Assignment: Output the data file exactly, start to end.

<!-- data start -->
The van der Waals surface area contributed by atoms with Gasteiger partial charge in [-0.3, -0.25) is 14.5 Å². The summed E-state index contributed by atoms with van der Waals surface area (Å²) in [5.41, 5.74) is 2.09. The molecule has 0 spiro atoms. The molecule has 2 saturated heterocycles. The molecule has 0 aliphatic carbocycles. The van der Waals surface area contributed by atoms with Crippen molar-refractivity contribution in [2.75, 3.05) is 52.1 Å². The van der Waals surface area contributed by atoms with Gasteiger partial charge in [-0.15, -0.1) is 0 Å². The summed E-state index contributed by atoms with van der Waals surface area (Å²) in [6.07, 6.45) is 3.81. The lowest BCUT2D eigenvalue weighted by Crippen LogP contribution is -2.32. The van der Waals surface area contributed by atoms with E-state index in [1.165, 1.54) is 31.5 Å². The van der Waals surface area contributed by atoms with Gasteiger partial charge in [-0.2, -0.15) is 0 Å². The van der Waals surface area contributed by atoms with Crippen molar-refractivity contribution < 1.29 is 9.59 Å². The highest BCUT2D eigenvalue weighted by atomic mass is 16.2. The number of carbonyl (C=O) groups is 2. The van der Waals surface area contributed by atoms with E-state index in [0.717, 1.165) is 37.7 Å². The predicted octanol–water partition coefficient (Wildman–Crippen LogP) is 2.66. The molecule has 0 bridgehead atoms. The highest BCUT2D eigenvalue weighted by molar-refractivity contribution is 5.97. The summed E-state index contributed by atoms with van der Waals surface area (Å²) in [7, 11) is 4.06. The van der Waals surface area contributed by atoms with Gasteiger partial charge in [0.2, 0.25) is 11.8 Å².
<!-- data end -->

The van der Waals surface area contributed by atoms with Gasteiger partial charge in [-0.3, -0.25) is 14.5 Å². The summed E-state index contributed by atoms with van der Waals surface area (Å²) in [5.41, 5.74) is 2.09. The molecule has 0 spiro atoms. The molecule has 2 saturated heterocycles. The molecule has 0 aliphatic carbocycles. The van der Waals surface area contributed by atoms with Crippen molar-refractivity contribution in [2.75, 3.05) is 52.1 Å². The van der Waals surface area contributed by atoms with Gasteiger partial charge in [-0.15, -0.1) is 0 Å². The summed E-state index contributed by atoms with van der Waals surface area (Å²) in [6.07, 6.45) is 3.81. The lowest BCUT2D eigenvalue weighted by Crippen LogP contribution is -2.32. The van der Waals surface area contributed by atoms with E-state index in [1.165, 1.54) is 31.5 Å². The van der Waals surface area contributed by atoms with Gasteiger partial charge in [-0.2, -0.15) is 0 Å². The van der Waals surface area contributed by atoms with Crippen molar-refractivity contribution < 1.29 is 9.59 Å². The highest BCUT2D eigenvalue weighted by atomic mass is 16.2. The number of carbonyl (C=O) groups is 2. The van der Waals surface area contributed by atoms with E-state index in [0.717, 1.165) is 37.7 Å². The predicted octanol–water partition coefficient (Wildman–Crippen LogP) is 2.66. The molecule has 0 bridgehead atoms. The highest BCUT2D eigenvalue weighted by molar-refractivity contribution is 5.97. The summed E-state index contributed by atoms with van der Waals surface area (Å²) in [7, 11) is 4.06. The van der Waals surface area contributed by atoms with Gasteiger partial charge in [0.2, 0.25) is 11.8 Å².